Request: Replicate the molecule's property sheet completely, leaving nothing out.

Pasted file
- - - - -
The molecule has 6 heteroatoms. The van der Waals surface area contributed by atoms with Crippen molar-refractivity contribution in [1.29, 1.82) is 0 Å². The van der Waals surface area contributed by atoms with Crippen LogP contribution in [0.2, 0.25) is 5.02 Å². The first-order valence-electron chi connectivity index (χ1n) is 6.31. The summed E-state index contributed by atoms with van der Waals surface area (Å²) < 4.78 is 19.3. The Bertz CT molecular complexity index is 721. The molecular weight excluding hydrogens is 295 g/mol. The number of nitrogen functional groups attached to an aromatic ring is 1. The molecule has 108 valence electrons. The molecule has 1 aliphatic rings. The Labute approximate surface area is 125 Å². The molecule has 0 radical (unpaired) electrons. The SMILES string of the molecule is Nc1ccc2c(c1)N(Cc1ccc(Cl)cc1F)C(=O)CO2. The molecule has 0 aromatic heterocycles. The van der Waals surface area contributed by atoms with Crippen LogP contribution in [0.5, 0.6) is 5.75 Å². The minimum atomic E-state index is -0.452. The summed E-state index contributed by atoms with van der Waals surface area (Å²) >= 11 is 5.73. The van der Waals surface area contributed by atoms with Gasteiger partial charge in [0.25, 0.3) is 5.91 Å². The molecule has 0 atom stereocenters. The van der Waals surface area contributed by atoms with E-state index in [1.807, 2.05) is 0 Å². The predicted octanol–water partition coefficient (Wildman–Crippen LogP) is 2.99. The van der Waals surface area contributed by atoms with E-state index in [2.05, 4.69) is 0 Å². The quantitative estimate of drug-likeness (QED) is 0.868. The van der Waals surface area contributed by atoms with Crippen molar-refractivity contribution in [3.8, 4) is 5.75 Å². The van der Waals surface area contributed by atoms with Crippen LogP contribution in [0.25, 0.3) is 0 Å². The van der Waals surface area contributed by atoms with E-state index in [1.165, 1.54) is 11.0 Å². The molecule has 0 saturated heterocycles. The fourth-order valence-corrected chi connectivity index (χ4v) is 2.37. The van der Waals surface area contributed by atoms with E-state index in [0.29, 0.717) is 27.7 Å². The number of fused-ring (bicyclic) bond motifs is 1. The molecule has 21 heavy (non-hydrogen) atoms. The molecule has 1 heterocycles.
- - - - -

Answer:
The molecule has 6 heteroatoms. The van der Waals surface area contributed by atoms with Crippen molar-refractivity contribution in [1.29, 1.82) is 0 Å². The van der Waals surface area contributed by atoms with Crippen LogP contribution in [0.2, 0.25) is 5.02 Å². The first-order valence-electron chi connectivity index (χ1n) is 6.31. The summed E-state index contributed by atoms with van der Waals surface area (Å²) < 4.78 is 19.3. The Bertz CT molecular complexity index is 721. The molecular weight excluding hydrogens is 295 g/mol. The number of nitrogen functional groups attached to an aromatic ring is 1. The molecule has 108 valence electrons. The molecule has 1 aliphatic rings. The Labute approximate surface area is 125 Å². The molecule has 0 radical (unpaired) electrons. The SMILES string of the molecule is Nc1ccc2c(c1)N(Cc1ccc(Cl)cc1F)C(=O)CO2. The molecule has 0 aromatic heterocycles. The van der Waals surface area contributed by atoms with Crippen LogP contribution in [0.5, 0.6) is 5.75 Å². The minimum atomic E-state index is -0.452. The summed E-state index contributed by atoms with van der Waals surface area (Å²) >= 11 is 5.73. The van der Waals surface area contributed by atoms with Gasteiger partial charge in [0.25, 0.3) is 5.91 Å². The molecule has 0 atom stereocenters. The van der Waals surface area contributed by atoms with E-state index in [1.807, 2.05) is 0 Å². The predicted octanol–water partition coefficient (Wildman–Crippen LogP) is 2.99. The van der Waals surface area contributed by atoms with E-state index in [2.05, 4.69) is 0 Å². The quantitative estimate of drug-likeness (QED) is 0.868. The van der Waals surface area contributed by atoms with Crippen molar-refractivity contribution in [3.8, 4) is 5.75 Å². The van der Waals surface area contributed by atoms with Crippen LogP contribution in [0.25, 0.3) is 0 Å². The van der Waals surface area contributed by atoms with E-state index in [1.165, 1.54) is 11.0 Å². The molecule has 0 saturated heterocycles. The fourth-order valence-corrected chi connectivity index (χ4v) is 2.37. The van der Waals surface area contributed by atoms with E-state index in [0.29, 0.717) is 27.7 Å². The number of fused-ring (bicyclic) bond motifs is 1. The molecule has 21 heavy (non-hydrogen) atoms. The molecule has 1 heterocycles.